3. If you have a passenger on board sitting in front of you, you don’t necessarily need a tiller extension, because the additional weight at the front would keep the boat level, but using a U-jointed tiller extension is more convenient because you keep your left forearm on your side and not behind your back. It’s also more fun, because it allows you to drive standing up when you feel like it.
  4. You can drive the S4 Microskiff sitting and facing sideways on its saddle (side-saddle), with both your feet in its left hull, and your left hand holding the tiller handle. There is no major problem with this traditional way of driving dinghies, except that driving while facing forward is more convenient because it offers a better view of where you’re going and what’s going on on both sides of your boat, and not just on its left side. Facing forward with a foot in each hull also makes balancing yourself and the boat easier, especially in choppy water, and when you have to deal with big wakes from fast motorboats.
    Note that the hulls of the W720 are too narrow for driving seated in the side-saddle position.
  5. Interestingly, driving with a U-jointed tiller extension is more intuitive than driving without one, because driving with it makes the boat go in the same direction that your hand points to, unlike when you drive without it, and you need to remember that whichever direction your hand will move in, the boat will go in the opposite direction…
The Benefits Of Extending Your U-Jointed Tiller Extension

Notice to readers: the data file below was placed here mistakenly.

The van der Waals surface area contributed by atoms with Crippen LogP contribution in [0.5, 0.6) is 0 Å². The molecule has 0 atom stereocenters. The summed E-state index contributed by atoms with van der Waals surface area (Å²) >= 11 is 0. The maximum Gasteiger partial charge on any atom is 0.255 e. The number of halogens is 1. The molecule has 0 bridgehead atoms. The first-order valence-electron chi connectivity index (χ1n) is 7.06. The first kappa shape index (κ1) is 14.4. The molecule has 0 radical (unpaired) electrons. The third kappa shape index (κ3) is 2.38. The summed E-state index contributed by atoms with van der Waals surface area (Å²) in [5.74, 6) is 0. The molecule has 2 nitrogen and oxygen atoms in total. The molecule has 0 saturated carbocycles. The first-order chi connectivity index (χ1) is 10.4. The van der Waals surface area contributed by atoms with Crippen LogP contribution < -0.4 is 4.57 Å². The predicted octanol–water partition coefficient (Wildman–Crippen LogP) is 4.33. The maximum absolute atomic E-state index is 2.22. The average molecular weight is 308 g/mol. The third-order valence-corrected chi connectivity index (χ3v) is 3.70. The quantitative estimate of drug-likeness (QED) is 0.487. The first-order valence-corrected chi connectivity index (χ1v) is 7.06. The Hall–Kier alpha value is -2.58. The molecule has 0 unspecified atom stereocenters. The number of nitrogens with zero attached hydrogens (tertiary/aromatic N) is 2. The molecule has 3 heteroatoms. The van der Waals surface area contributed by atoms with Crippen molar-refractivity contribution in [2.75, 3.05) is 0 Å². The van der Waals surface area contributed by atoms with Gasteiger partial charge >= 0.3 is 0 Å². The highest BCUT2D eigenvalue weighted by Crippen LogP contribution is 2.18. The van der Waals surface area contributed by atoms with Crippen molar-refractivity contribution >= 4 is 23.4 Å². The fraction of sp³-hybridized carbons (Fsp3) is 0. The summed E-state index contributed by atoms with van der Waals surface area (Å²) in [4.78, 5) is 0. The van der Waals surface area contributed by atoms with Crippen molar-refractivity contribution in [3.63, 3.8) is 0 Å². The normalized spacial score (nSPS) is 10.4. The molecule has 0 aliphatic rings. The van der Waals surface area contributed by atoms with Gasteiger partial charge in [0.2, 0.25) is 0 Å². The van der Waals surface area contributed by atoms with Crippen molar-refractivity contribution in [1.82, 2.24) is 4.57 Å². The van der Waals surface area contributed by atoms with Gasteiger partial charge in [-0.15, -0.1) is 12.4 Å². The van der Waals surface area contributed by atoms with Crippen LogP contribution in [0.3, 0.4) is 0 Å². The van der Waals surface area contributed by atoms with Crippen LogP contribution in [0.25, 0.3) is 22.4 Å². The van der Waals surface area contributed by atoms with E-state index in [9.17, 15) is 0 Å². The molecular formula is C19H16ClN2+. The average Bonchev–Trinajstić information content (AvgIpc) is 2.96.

For years, we’ve been successfully using U-jointed tiller extensions, and recommending them to our clients. We recently outfitted such a device with a short tiller extension at its end, which elongated it by 13 inches.
Driving both the S4 Microskiff and W720 Kayak-Skiff with this extra-long U-jointed tiller extension yielded good results – It enabled the driver to sit further forward, towards the middle of the boat, as well as drive more comfortably standing up.
Therefore, we recommend trying such an extra long U-jointed tiller extension if you’d like to drive your S4 or W720 standing, such as when you’re sight fishing , and in order to slightly improve speed on flat water.

Joysticks, Control Boxes, and Steering Wheels

Steering the S4 Microskiff and the W720 Kayak-Skiff is different from steering a full size skiff, and it typically involves direct steering with the outboard motor’s tiller, or preferably, by means of a U-jointed tiller extension.
The S4 and W720 can be effectively steered both ways.
Other, more complex steering systems include joysticks, control boxes, and steering wheels.

The reasons why S4 and W720 owners don’t outfit their boats with the steering systems are –

  1. First, unlike control boxes and tiller extensions, steering wheels and joysticks don’t offer the driver direct control of the motor’s throttle, so the driver has to turn around and grab the tiller handle each time they need to to change the motor RPM. This is inconvenient, and it’s hazardous in case of emergency, or in case of tight maneuvering, when quick reactions are needed.
  2. S4 and W720 owners prefer not to outfit their boats with steering systems because they add complexity in connecting and disconnecting the motor, and they take space inside the cockpit. Having a boat that is so simple, versatile, lightweight and portable as the S4 or W720 is very advantageous, and their owners are reluctant to give up any of these advantages.
  3. Steering with a wheel, a control box, or a joystick, can work if you’re seated, or standing, but in order for them to work in both positions, you’d need to come up with a special adaptation, which could be tricky.
Steering Console – Yes or No?

The S4 and W720 are the world’s two most lightweight microskiffs, and weight is a very important factor to consider. Even adding just a few dozen pounds to the boat’s total weight can have a serious effect on its portability, both in terms of transportation (e.g. the difference between car-topping and needing a trailer) and carrying, namely the ability to access more difficult launching spots instead of depending on boat ramps –